Everything else is somewhere in the realm of +2-+4, with their spellcasting ability score being a +3 and their physical damage ability score being a +4. This is a damn strong array of ability scores.
Their speed is 50 ft. which is to be expected for a horse-like creature. They clock in at 2x the speed of a typical small-sized player character (PC) and just above 1.5x the speed of a medium-sized PC.
Unfortunately, their base survivability is pretty poor. An AC of 12 for a CR 5 creature is abysmal and their 67 HP isn’t doing them any favors in that regard. The rest of their statblock helps boost this slightly, but overall this is not a defensively-gifted creature.
As I said, they have a few extra defensive traits to help boost their garbage AC and HP. Immunity to poison damage as well as the charmed, paralyzed, and poisoned conditions is a welcome boon for the unicorn’s statblock. Poison damage is a common spell damage type so that immunity, in particular, is awesome.
Unicorns are guardians of the forest and their respective domains. They need to be able to spot evil wherever it hides, including in the darkness. Their 60 ft. of darkvision will aid them in that endeavor as well as their 13 Perception which is well above-average.
They can speak quite a few languages that fit their flavor. Plus, they can talk to literally any creature that knows a language thanks to their telepathy. They’re great talkers and they have a Charisma modifier of +3 so there’s a good chance that they can talk themselves out of some tricky situations.
Abilities and Traits
Charge. If the unicorn moves at least 20 feet straight toward a target and then hits it with a horn attack on the same turn, the target takes an extra 9 (2d8) piercing damage. If the target is a creature, it must succeed on a DC 15 Strength saving throw or be knocked prone.
Innate Spellcasting.The unicorn’s innate spellcasting ability is Charisma (spell save DC 14). The unicorn can innately cast the following spells, requiring no components:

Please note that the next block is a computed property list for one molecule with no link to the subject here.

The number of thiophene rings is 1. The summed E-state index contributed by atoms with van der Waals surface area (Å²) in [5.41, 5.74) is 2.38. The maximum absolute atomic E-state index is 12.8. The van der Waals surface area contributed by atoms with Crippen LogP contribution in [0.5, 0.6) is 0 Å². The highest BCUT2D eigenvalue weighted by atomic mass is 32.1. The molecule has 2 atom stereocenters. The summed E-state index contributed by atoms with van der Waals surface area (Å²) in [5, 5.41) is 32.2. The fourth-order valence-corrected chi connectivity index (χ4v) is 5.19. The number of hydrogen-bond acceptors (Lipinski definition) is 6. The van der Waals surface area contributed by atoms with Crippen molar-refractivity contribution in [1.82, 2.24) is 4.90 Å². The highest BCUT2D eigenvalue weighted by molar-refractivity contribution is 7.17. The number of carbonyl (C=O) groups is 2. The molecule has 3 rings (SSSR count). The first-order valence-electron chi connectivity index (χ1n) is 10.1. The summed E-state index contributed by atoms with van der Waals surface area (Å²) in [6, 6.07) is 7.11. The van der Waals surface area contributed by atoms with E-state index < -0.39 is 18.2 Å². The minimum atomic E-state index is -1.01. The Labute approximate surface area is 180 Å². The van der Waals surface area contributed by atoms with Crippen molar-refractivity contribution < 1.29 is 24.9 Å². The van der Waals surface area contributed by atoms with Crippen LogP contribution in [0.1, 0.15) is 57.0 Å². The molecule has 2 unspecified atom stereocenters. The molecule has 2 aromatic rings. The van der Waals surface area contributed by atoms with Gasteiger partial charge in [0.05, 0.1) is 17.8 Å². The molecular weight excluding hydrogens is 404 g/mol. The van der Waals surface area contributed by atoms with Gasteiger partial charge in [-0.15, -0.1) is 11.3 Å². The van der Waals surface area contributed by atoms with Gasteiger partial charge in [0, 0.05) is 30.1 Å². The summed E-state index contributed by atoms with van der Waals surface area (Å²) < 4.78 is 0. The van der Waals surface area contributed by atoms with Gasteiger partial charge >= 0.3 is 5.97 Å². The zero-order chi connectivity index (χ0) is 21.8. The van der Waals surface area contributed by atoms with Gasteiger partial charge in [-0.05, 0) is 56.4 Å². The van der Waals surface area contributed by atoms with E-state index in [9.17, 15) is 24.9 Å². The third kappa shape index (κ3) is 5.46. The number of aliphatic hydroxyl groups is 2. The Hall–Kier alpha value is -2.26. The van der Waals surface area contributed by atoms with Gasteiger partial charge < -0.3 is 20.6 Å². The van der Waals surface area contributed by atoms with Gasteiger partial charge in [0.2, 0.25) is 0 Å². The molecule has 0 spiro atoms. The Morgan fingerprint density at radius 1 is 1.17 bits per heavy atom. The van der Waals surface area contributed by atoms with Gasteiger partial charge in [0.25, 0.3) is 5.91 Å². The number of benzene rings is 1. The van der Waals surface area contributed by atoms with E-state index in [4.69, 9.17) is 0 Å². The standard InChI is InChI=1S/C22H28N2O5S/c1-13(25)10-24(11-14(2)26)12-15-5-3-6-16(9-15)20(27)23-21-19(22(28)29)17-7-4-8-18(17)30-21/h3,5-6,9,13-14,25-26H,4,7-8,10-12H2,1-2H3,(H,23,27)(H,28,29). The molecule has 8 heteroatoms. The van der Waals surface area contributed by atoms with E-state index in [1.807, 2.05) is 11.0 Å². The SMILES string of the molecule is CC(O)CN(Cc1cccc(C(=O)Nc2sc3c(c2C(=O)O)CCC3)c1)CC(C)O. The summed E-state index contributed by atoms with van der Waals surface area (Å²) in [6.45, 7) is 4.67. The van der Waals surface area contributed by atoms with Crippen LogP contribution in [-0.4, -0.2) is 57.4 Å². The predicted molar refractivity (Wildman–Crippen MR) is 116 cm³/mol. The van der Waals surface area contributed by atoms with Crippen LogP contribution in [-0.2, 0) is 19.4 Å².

Charge might not always be usable on your turn due to needing to move 20 feet straight toward a target, but you should use it every time an opportunity presents itself. The additional 9 piercing damage is effectively a third attack’s worth of damage.
Not only that, but Charge’s ability to knock a creature prone gives you a bit of crowd control (CC) as well as some battlefield control. A creature can’t effectively maneuver around the battlefield if they have to use half their movement to get up. Plus, its DC 15 Strength saving throw is damn solid.
Magic Resistance gives us a sizable amount of survivability. The unicorn is already immune to three different conditions, so Magic Resistance will help us shake off the other ones. With their excellent array of ability scores, they’ll have no issue succeeding most saving throws caused by spells and magical effects.
Magic Weapon is a nice flavor trait, but it won’t be particularly useful against PCs. This will be an excellent trait for fighting other creatures, or if somehow your PCs have resistance to damage from nonmagical weapon attacks. It’s a niche trait, but there’s some value there in the right circumstance.
Unicorns have some creative spells at their disposal, so let’s talk about a few of them!
For starters, their DC 14 spell save is actually pretty solid, especially in Entangle‘s case as it requires a Strength saving throw which is one of the less common saving throw abilities. Therefore, many characters will use it as a dump stat.
Detect Evil and Good is an excellent at will spell for a unicorn that is patrolling their lair for potential evil intruders. It and Dispel Evil and Good are flavorful choices, though both have niche uses.
Calm Emotions is a sneakily good 1/day spell for the unicorn in the right conditions. They’re able to suppress effects that cause humanoids within the spell’s radius to be charmed for frightened for the duration of the spell (up to 1 minute).
Entangle is just all-around a fantastic CC pick for the unicorn and welcomed considering the fact that they don’t have any ranged attacks.
Multiattack. The unicorn makes two attacks: one with its hooves and one with its horn.
Hooves. Melee Weapon Attack: +7 to hit, reach 5 ft., one target. Hit: 11 (2d6 + 4) bludgeoning damage.